These are the important lessons investors learned, or re-learned, in the wake of the implosion in cryptocurrency markets:
- Investors should only invest in what they understand. Many people today still do not really understand how cryptocurrency works.
- The wisdom of the crowd is often wrong. Cryptocurrency got swept up in a mania that created a massive speculative bubble that engulfed many people looking to get rich easily and quickly. While the S&P 500 rose +114% from the pandemic-induced bottom on March 23, 2020, Bitcoin rose an astronomical +965%.
- When paid celebrities get involved, that is often a ‘red flag.’ Cryptocurrency ensnared multiple celebrities such as Tom Brady, Kim Kardashian, Matt Damon, Spike Lee and Larry David, all of whom did commercials touting cryptocurrency. In Spike Lee’s commercial for CoinCloud, he said, “A currency is not currency. Old money out. New money in.” In Matt Damon’s commercial for Crypto.com, he said, “Fortune favors the brave.” Larry David’s commercial for FTX ended with, “Don’t miss out on the next big thing.”
- Although FOMO (Fear Of Missing Out) is a powerful emotion and hard to resist, eventually the business fundamentals of a given investment security will take over. In the case of cryptocurrency, it has never produced revenue, earnings, cash flow or dividends.
- The performance of risky assets like cryptocurrency is often inversely correlated with a higher Federal Funds Rate. For example, twice now, in 2018 and in 2022, when the Federal Reserve was raising interest rates, the price of Bitcoin crashed 70-80%. Moreover, Bitcoin was created to reject government overreach and currency debasement by unelected central bankers. In fact, Bitcoin’s founder, Satoshi Nakamoto, mined Bitcoin’s starting blockchain block (known as the ‘genesis block’) with the following embedded text: “The Times 03/Jan/2009 Chancellor on brink of second bailout for banks.” Indeed, the price of Bitcoin could be viewed as a barometer for how irresponsibly central banks are managing their currencies. When central banks are raising interest rates, however, that strengthens their currencies, which weakens Bitcoin’s original purpose and reason for existence.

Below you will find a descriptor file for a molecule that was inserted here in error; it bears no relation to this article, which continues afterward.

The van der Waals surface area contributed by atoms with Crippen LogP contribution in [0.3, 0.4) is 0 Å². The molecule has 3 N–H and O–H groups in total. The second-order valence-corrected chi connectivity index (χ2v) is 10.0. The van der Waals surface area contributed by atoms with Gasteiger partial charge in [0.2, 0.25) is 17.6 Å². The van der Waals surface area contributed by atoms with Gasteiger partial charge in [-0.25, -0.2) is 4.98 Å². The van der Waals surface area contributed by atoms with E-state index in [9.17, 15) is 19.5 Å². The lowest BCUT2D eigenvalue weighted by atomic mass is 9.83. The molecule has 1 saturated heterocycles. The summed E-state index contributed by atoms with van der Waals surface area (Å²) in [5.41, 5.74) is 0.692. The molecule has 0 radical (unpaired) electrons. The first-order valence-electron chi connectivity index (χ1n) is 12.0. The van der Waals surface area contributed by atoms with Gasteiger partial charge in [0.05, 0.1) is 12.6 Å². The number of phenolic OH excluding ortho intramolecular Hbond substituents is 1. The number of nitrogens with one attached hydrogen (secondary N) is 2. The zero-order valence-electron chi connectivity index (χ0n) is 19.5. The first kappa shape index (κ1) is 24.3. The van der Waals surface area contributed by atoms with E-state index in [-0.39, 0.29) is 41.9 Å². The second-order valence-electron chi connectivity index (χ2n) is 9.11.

The cryptocurrency bubble follows a long history of financial market bubbles that preceded it – the 1600s Dutch Tulip bubble, the 1720 South Sea bubble, the 1920s U.S. stock market bubble, the 1980s Japanese stock market and real estate market bubbles, the 1990s Dot-Com bubble, and the 2000s U.S. housing bubble. Fundamental and timeless elements of human nature such as fear and greed will always exist and therefore financial market bubbles will continue to be blown. Hopefully, investors will be better prepared for spotting and avoiding the next one.
|This document has been prepared by Prio Wealth LP (“Prio Wealth”) for informational and educational purposes only and not as investment, legal or tax advice. This document reflects the opinions of Prio Wealth and it is based on information that we believe to be reliable at the time of publication. However, Prio Wealth does not guarantee the accuracy and completeness of any sourced data. Opinions expressed herein are not intended to provide personal advice and do not take into account the unique investment objectives and financial situation of the reader. This document is not an offer to sell or a solicitation of an offer to buy any security and does not constitute a representation as to the suitability or appropriateness of any security or financial product. Prio Wealth cautions the reader that investments in securities involve risks and that past results are not indicative of any future performance.|